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“I cut up my credit cards” experiment
What would it take to make you do something as extreme as cutting up every piece of plastic in your wallet? When one of my friends announced on Facebook that she was doing that very thing, I had to know why. So she agreed to tell me and let me share her story.
First some background… Maria admits she’s always been a bit of an impulse shopper. “If I want something, I buy it, and then figure out how to pay for it later,” she says. While that’s not exactly the approach that personal finance experts would recommend, she’s always managed to keep debt manageable. “I’ve never had too much credit card debt. When it started to get a little high, I’d cut back and pay it off before getting it back up again.”
The last straw
I had assumed it was a giant bout with debt that got Maria fed up with credit cards, but when I found out that wasn’t the case, I became even more intrigued. Here’s what did it: At the end of May, Maria noticed two charges on her statement that she knew she didn’t make. “I called up and got those resolved, but it left me with such a sour taste in my mouth,” she says. Anyone who has been through this knows the feeling — having your personal financial information violated is creepy and scary.
Maria took the fraud attempt as a sign that she was ready to break up with plastic for a while. But for her, she knew it wasn’t enough to simply leave her cards in a drawer at home. She wanted to make a clean cut — literally.
“I have a friend who uses only cash — no debit or credit cards — and I was curious if I would be able to do the same. So I decided to cut up the cards and see if I could do without them, too,” she explains.
The big day
Thinking it and doing it are two very different things, says Maria. When the day came when she was ready to take a scissor to several of her major credit cards and store cards, she was nervous and had some second thoughts. “I thought, what if something happens and I need a credit card?”
That’s a valid concern since not having any accessible credit can pose challenges down the line. So while Maria got ready to snip, she didn’t actually call to close out the accounts. In fact, after doing the deed, she actually called one of her credit issuers to ask for a replacement card to keep at home in case of an emergency.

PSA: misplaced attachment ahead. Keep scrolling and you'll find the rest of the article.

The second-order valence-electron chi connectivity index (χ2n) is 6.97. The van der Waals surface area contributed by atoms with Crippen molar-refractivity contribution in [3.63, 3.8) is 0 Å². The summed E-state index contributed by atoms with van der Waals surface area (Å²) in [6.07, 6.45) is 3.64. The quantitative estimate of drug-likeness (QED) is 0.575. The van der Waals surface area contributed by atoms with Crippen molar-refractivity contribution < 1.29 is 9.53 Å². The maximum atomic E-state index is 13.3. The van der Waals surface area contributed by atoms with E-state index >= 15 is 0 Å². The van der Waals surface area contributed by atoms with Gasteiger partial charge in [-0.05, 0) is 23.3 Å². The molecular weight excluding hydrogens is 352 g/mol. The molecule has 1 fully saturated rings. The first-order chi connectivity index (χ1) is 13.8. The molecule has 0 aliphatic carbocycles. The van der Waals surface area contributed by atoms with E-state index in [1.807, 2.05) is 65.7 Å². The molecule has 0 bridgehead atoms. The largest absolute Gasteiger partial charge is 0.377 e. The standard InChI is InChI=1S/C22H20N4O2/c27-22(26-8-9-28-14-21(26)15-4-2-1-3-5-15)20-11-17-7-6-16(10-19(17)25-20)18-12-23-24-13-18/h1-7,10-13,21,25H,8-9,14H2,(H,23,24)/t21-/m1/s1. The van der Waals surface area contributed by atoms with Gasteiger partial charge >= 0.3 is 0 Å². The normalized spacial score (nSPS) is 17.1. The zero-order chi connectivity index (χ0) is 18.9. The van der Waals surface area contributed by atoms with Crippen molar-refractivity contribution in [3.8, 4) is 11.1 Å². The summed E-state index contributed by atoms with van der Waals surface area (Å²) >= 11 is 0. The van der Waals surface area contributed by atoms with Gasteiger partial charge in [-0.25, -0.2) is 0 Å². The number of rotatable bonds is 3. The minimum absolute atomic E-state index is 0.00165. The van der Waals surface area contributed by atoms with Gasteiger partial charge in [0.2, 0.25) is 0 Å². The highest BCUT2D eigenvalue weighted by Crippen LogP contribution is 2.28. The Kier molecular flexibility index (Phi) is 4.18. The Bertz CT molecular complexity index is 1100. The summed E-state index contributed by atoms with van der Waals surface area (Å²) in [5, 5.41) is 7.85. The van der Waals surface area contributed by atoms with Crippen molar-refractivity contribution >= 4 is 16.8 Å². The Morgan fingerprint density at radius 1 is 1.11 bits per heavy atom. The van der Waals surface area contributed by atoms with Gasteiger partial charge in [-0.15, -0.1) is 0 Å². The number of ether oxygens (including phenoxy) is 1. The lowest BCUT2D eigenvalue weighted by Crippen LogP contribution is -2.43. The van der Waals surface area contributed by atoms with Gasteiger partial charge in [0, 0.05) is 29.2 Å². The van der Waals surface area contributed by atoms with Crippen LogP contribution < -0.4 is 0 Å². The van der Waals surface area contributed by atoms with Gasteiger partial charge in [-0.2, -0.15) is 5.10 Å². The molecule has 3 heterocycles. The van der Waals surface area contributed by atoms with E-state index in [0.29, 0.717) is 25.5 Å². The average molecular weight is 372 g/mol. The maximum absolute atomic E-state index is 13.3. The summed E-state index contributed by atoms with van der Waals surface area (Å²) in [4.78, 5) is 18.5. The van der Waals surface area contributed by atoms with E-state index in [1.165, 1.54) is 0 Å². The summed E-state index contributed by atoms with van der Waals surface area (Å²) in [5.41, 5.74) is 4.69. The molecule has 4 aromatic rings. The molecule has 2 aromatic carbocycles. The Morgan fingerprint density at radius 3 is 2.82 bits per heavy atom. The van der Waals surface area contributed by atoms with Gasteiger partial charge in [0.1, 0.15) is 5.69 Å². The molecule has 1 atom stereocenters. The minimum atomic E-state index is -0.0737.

The most surprising thing for Maria was that after posting the photo of her cards in pieces on Facebook, most people told her she had made a mistake. “Of course, this was on Facebook, where everyone has an opinion and no one is scared to share it,” she says.
The game plan
After the big card cut-up, Maria’s plan was to use either cash or debit to pay for everything. She knew she’d be missing the added layer of security credit cards offer, but that was something she could live with. “I know there is the risk of someone hacking my debit card, but I am very careful about where I use it, so that isn’t a concern to me,” she says.
It also forced her to think before she swipes. “I’ll admit, it’s hard not buying something just because I want to. I remember walking into TJ Maxx and seeing a beautiful Dooney & Bourke bag on sale, but I couldn’t buy it because I didn’t have a credit card and didn’t really have the money right then and there,” she says. In the end, though, she was happy she didn’t buy it. “It does make me think more about the purchases I’m making, that’s for sure.”
Two weeks into her experiment, Maria had to call a chimney repairperson to her house to fix the chimney liner. “I had just run out of checks and was still waiting for delivery of the new ones, so I had to go to the bank to make out a certified check to pay the balance,” she explains. She didn’t want to pay almost $3,000 in cash. Had she had a credit card, she wouldn’t have had to make the trip to the bank or pay the certified check fee.
Other than that, Maria says she does miss having access to cardholder-only sales, such as when certain store cards allowed her to save an extra 10 percent. “That 10 percent adds up over time,” she says.
So far, other than spending less on impulse items (which is probably a good thing!), Maria has adjusted well.
As for whether or not she plans to ever use credit again, Maria says she probably will, but definitely not in the same way. “This has forced me to be more thoughtful about my purchases. But ultimately, I do feel more secure paying with credit cards than debit cards. So while I don’t regret trying this, I don’t think I’ll keep it up.”